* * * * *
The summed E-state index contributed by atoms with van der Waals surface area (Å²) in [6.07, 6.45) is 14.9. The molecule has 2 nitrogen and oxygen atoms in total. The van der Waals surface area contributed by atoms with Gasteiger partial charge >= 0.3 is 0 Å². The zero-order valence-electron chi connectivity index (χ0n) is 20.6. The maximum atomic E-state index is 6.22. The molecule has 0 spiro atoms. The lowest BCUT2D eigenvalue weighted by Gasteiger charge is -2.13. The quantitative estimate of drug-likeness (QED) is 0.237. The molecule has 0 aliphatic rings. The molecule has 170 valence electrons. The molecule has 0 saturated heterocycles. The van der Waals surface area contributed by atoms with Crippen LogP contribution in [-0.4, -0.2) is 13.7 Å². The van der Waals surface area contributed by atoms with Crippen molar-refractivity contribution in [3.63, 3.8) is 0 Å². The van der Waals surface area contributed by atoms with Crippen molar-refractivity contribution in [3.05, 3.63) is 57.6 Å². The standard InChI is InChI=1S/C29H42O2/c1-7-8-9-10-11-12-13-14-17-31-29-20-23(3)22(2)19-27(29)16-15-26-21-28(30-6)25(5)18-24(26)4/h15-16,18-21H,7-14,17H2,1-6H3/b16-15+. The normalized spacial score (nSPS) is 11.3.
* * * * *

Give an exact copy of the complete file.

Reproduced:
The summed E-state index contributed by atoms with van der Waals surface area (Å²) in [6.07, 6.45) is 14.9. The molecule has 2 nitrogen and oxygen atoms in total. The van der Waals surface area contributed by atoms with Gasteiger partial charge >= 0.3 is 0 Å². The zero-order valence-electron chi connectivity index (χ0n) is 20.6. The maximum atomic E-state index is 6.22. The molecule has 0 spiro atoms. The lowest BCUT2D eigenvalue weighted by Gasteiger charge is -2.13. The quantitative estimate of drug-likeness (QED) is 0.237. The molecule has 0 aliphatic rings. The molecule has 170 valence electrons. The molecule has 0 saturated heterocycles. The van der Waals surface area contributed by atoms with Crippen LogP contribution in [-0.4, -0.2) is 13.7 Å². The van der Waals surface area contributed by atoms with Crippen molar-refractivity contribution in [3.63, 3.8) is 0 Å². The van der Waals surface area contributed by atoms with Crippen molar-refractivity contribution in [3.05, 3.63) is 57.6 Å². The standard InChI is InChI=1S/C29H42O2/c1-7-8-9-10-11-12-13-14-17-31-29-20-23(3)22(2)19-27(29)16-15-26-21-28(30-6)25(5)18-24(26)4/h15-16,18-21H,7-14,17H2,1-6H3/b16-15+. The normalized spacial score (nSPS) is 11.3.